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This paper gives the results of a reconnaissance made by the writer across the Cordillera de Vilcanota and the Cordillera de Carabaya, both forming the Cordillera Oriental, and as far as Maldonado on the Madre de Dios River in southeastern Peru. As it is the first time that this part of Peru has been geologically investigated, it was possible to obtain interesting data on the geology, stratigraphy, and structure of this little-known part of the Andes.
The Cordillera de Carabaya is a rugged, snow-clad range. The elevation of the lowest pass, Abra de Hualla-Hualla, is 4,820 meters above sea-level. Toward the east the range drops in a short distance to an elevation of about 600 meters at Rio Nusiniscato. A complete traverse could be made across the Cordillera Oriental between Urcos and the valley of Rio Madre de Dios. The regional geology is largely represented by older, pre-Cambrian, metamorphic schists and quartzites, which are overlain by Ordovician slates. Upper Paleozoic brown-red shales and sandstones occur west of the section, at Urcos. At its eastern half, east of Quincemil, vast Tertiary plains extend. A remarkable feature of the section is the Araza gneiss underlying the Marcapata metamorphic rocks. The Araza gneiss appears o be early pre-Cambrian, probably Archean, in age. From the writer's knowledge of the South American Andes, it would seem that this is the first recognized occurrence of gneiss on the eastern slope of the Andes, since none is known to have been described from Colombia, Ecuador, northern Peru, or Bolivia.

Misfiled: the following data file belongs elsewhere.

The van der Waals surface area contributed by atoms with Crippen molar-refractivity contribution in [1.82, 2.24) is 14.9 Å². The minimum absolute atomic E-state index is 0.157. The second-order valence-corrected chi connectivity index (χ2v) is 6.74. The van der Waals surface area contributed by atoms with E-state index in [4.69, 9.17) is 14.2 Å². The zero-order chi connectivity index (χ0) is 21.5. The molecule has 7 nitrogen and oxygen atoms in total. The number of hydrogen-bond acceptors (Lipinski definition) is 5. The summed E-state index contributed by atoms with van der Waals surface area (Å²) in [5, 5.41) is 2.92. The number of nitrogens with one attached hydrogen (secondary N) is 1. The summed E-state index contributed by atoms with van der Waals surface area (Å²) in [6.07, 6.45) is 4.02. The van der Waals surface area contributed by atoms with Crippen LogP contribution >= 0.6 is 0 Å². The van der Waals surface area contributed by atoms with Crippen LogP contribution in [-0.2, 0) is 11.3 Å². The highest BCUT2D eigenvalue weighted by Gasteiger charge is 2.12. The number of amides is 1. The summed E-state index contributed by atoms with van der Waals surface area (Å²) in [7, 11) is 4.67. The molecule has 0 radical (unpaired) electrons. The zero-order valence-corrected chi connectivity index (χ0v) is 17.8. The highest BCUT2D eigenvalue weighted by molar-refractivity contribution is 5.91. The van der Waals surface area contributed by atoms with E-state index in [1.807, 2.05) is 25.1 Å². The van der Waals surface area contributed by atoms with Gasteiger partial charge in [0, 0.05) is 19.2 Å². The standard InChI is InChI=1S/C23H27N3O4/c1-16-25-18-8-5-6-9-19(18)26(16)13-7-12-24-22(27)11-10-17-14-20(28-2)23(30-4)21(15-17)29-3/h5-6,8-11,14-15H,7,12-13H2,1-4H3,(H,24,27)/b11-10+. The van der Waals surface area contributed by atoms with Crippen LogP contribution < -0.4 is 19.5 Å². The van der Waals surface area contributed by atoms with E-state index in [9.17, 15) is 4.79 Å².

Structurally, this part of the Cordillera Oriental appears to be block-faulted. The faulting is normal; there is no evidence of large-scale thrusting.
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